In the UK, as winter begins to surrender to spring, the National Hunt is galloping towards its first major event of the year, The Cheltenham Festival. However, for the numerous backpackers presently half-way across the globe from Cheltenham, there are more scenic and less competitive equine-related activities to explore. Indeed, whilst some homebodies sit and watch valiant runs by contenders More Of That and Peace And Co., travellers will be trotting beneath a leafy forest canopy or sloshing across a glittering bay. But, for those who love to see the world by e
e pack, where should you to get the best views and see the most stunning landscapes, as you trample through them.
Waikato Region – New Zealand
Bounded by the Tasman Sea this picturesque coastal region was a primary filming-location for Peter Jackson’s Lord of the Ring’s trilogy. Cut through by the roaring Waikato River, this untouched land is rich in greenery and natural wonder. The combination of volcanic activity in the region, which has led to some stunning black sand beaches, and broad floodplains means that the Waikato region is one of the most fertile areas on earth. Therefore, the forests that engulf the areas between the thriving farmlands are flourishing with gigantic frees that twist and spiral above the dirt tracks.
The region also features rolling hills, vast swamps and the enormous Lake Taupo. Therefore, for the experienced riders amongst you, there is plenty of variety in terms of terrain and scenery to keep both your mind and body occupied. Due to the regions thriving architectural economy, there are plenty of ranches dotted around to rent steads from. Moreover, the area is also famous for its wine. So, after a long day in the saddle, you can unwind in fine Middle Earth style at a boozy inn!
Arizona – United States of America
From lush forests to baron deserts, Arizona offers a distinctly different horse riding experience to New Zealand. Arizona is famous for its desert, which stretches between the Basin and Range regions. The dusty landscape is populated by xerophyte plants such as cactuses, due to the exceptionally hot climate of the state. Within the desert regions there are an abundance of mountains, which stops Arizona becoming simply a flat and monotonous entity.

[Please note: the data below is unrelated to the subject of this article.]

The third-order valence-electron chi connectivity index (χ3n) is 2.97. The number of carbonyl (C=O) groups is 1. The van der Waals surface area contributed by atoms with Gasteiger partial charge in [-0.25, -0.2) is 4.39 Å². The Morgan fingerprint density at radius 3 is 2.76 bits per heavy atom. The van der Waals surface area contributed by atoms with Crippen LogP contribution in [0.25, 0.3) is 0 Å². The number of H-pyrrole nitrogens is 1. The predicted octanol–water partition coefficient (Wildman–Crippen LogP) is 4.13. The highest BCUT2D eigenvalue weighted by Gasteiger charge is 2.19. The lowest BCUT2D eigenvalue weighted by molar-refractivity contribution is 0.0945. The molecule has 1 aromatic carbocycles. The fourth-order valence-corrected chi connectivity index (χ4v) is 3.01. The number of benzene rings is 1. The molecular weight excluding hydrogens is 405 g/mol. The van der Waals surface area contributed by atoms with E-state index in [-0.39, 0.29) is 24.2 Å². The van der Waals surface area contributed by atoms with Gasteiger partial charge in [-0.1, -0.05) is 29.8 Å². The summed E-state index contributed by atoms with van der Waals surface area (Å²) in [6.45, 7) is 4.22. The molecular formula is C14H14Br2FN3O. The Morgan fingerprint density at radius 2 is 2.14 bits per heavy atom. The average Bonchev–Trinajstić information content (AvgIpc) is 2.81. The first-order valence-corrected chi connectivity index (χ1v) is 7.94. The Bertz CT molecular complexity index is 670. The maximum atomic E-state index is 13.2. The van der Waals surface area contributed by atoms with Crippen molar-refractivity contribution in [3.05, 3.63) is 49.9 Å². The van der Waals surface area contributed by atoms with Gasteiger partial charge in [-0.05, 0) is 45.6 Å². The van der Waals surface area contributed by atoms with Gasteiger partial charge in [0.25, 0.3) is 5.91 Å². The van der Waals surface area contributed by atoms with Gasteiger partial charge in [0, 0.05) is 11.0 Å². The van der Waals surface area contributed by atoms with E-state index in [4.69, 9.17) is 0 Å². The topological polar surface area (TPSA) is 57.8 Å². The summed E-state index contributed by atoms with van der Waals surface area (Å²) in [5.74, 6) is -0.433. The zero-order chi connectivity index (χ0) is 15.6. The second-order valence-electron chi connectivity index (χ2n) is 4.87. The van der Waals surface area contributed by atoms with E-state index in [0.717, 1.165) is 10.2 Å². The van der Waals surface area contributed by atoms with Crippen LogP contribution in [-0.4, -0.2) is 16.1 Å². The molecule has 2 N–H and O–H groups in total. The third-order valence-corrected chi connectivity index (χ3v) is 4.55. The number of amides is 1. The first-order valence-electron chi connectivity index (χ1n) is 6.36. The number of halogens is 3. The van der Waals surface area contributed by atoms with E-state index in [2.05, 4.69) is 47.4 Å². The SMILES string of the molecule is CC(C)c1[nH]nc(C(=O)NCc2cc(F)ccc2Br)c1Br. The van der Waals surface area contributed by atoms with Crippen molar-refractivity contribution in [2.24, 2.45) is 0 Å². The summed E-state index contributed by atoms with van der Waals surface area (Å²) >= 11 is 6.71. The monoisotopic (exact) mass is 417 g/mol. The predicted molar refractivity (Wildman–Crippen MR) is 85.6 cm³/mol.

The filming location of many iconic Western movies – including Stagecoach (1939), 3:10 to Yuma (1957), Ulzana’s Raid (1972) – and home to the famous Grand Canyon, Arizona is the perfect riding location for cowboy fans. Moreover, whilst navigating this desolate but beautiful environment, you may even come across the Barringer Meteorite Crater, one of the most well-preserved of its kind. A huge crater, surrounded by jumbled and smashed boulders, it measures at nearly a mile wide and 570 feet deep.
Dorset – United Kingdom
A bit of a wildcard entry for those not from the UK originally. Whilst, you can go for a Middle Earth inspired trek through New Zealand or a Dirty Harry themed jaunt through Arizona, if what you are after is a gentle clop along the coast then Dorset is for you.
Dorset, a sleepy and picturesque county located in the South of England, is internationally known for its stunning coast lines. The larger towns of this county feature traditional seaside attractions, originating in Victorian times, such as amusement arcades, pleasure piers and fairgrounds. However, away from these more populated areas, there is literally miles of untouched coastline that spans golden beaches, towering cliffs and isolated coves.
Perhaps the most picturesque, and most ready for saddling-up, of these is the appropriately named Studland Beach. Studland was named one of the top five horse riding beaches in the UK by Countryfile. Stretching across 3 miles of unbroken coastline, this white sand beach is brimming with dunes ready to be conquered by adventurous riders. Once done with the dunes, you can head towards the sea and feel the spray slash through the air as you cut through the water.